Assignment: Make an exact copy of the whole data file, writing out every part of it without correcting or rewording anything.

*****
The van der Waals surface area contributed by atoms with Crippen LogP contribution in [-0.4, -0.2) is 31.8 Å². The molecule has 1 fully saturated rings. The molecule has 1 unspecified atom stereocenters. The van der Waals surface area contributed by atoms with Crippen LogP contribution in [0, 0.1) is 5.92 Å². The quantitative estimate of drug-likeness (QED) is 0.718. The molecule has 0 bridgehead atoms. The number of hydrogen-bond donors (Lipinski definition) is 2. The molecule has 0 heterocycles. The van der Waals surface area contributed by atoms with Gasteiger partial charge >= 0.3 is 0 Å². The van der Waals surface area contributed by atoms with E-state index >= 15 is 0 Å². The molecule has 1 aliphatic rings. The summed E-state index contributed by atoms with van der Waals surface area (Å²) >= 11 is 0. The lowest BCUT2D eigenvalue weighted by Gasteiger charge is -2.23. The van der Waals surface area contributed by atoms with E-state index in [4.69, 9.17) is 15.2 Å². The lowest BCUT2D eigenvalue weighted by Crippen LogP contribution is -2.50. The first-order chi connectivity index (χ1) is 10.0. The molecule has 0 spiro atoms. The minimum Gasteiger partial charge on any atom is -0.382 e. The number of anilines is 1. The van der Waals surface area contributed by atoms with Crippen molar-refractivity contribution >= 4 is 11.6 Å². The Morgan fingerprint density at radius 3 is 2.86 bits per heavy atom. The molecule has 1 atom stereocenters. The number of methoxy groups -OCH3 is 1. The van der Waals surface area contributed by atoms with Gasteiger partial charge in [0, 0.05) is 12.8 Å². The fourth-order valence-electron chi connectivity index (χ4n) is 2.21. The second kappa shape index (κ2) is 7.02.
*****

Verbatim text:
The van der Waals surface area contributed by atoms with Crippen LogP contribution in [-0.4, -0.2) is 31.8 Å². The molecule has 1 fully saturated rings. The molecule has 1 unspecified atom stereocenters. The van der Waals surface area contributed by atoms with Crippen LogP contribution in [0, 0.1) is 5.92 Å². The quantitative estimate of drug-likeness (QED) is 0.718. The molecule has 0 bridgehead atoms. The number of hydrogen-bond donors (Lipinski definition) is 2. The molecule has 0 heterocycles. The van der Waals surface area contributed by atoms with Gasteiger partial charge >= 0.3 is 0 Å². The van der Waals surface area contributed by atoms with E-state index >= 15 is 0 Å². The molecule has 1 aliphatic rings. The summed E-state index contributed by atoms with van der Waals surface area (Å²) >= 11 is 0. The lowest BCUT2D eigenvalue weighted by Gasteiger charge is -2.23. The van der Waals surface area contributed by atoms with E-state index in [4.69, 9.17) is 15.2 Å². The lowest BCUT2D eigenvalue weighted by Crippen LogP contribution is -2.50. The first-order chi connectivity index (χ1) is 10.0. The molecule has 0 spiro atoms. The minimum Gasteiger partial charge on any atom is -0.382 e. The number of anilines is 1. The van der Waals surface area contributed by atoms with Crippen molar-refractivity contribution >= 4 is 11.6 Å². The Morgan fingerprint density at radius 3 is 2.86 bits per heavy atom. The molecule has 1 atom stereocenters. The number of methoxy groups -OCH3 is 1. The van der Waals surface area contributed by atoms with Gasteiger partial charge in [0, 0.05) is 12.8 Å². The fourth-order valence-electron chi connectivity index (χ4n) is 2.21. The second kappa shape index (κ2) is 7.02.